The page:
New York : Norton, 2001.
xxix, 706 pages, 32 unnumbered pages of plates : illustrations ; 25 cm
Originally published: London : HaprerCollins Publishers, 2001.
Includes bibliographical references (pages 661-676) and index.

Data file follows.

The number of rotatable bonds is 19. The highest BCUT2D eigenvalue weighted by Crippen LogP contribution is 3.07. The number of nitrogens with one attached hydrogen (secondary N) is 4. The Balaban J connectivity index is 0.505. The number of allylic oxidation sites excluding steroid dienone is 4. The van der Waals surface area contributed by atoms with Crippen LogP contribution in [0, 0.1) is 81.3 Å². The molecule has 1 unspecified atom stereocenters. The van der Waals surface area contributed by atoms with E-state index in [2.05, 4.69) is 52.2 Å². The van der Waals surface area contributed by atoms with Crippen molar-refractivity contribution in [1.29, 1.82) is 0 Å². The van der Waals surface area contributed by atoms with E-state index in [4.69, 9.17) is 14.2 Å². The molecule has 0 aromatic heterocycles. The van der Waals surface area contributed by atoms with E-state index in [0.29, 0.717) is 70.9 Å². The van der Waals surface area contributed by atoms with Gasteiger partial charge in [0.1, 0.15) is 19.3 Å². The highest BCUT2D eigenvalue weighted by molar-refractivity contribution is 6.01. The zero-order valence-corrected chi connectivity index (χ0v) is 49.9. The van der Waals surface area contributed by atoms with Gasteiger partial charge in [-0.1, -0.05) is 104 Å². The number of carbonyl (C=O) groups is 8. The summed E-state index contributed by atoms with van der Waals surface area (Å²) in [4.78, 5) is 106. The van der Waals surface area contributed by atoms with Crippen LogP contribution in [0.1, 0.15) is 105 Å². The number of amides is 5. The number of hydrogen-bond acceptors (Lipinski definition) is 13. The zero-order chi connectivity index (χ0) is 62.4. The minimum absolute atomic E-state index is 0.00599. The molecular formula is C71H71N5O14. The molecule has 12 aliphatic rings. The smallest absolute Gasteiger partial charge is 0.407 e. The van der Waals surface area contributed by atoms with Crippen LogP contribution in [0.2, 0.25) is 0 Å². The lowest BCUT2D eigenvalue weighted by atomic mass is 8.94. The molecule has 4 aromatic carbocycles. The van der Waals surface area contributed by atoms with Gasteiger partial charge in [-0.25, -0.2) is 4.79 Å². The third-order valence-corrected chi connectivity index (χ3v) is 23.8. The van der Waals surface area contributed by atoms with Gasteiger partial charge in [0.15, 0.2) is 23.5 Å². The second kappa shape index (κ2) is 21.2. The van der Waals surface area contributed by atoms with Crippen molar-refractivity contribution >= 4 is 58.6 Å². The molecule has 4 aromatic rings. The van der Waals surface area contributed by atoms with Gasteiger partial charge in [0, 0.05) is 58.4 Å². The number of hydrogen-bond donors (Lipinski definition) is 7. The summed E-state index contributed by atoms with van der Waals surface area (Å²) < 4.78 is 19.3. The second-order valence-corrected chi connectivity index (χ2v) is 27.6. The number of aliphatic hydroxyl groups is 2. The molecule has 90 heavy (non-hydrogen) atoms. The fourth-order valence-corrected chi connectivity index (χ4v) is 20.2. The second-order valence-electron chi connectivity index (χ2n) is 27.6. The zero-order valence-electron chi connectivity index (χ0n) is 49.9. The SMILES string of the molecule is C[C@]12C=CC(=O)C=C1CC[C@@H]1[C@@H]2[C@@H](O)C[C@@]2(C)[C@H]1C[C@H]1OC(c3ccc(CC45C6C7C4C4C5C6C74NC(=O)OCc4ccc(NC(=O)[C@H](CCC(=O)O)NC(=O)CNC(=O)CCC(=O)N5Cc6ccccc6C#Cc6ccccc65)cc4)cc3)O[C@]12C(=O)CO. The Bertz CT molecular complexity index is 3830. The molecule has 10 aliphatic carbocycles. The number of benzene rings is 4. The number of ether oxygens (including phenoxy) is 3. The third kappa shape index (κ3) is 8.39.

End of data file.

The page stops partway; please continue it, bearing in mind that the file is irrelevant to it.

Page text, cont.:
"Iris Murdoch's life - like her books - was full of extraordinary passions and profound relationships with some of the most inspiring and influential thinkers, artists, writers and poets of her time. During the war she pondered Aldous Huxley's doctrine that, for a writer, 'it is not what one has experienced but what one does with what one has experienced that matters, ' and she later wrote that the person who might help her better herself 'must not distinguish between me and my work'. She was sometimes portrayed as a bourgeois grandee living an unworldly, detached intellectual life, inventing a fantastical alternative world for compensation; but much that was thought to be romance in her work turns out to be reality. 'Real life is so much odder than any book, ' she wrote to a friend, and her life was as exciting and improbable as her fiction. Her novels are not just stylised comedies of manners with artificial complications, but reflect passionately lived experience, albeit wonderfully transmuted. Peter Conradi's biography returns the reader to her best work, through a quest for the living flesh-and-blood creature: the Irishwoman, the Communist-bohemian, the Treasury civil servant, the worker in Austrian refugee-camps, the RCA lecturer during the 1960s, the lifelong devotee of friendship conducted at a distancce and by letter, and the Buddhist-Christian mystic. It balances the formative years before the creative confusion of youth gave way to a greater stability, with an account of her maturity."--Jacket.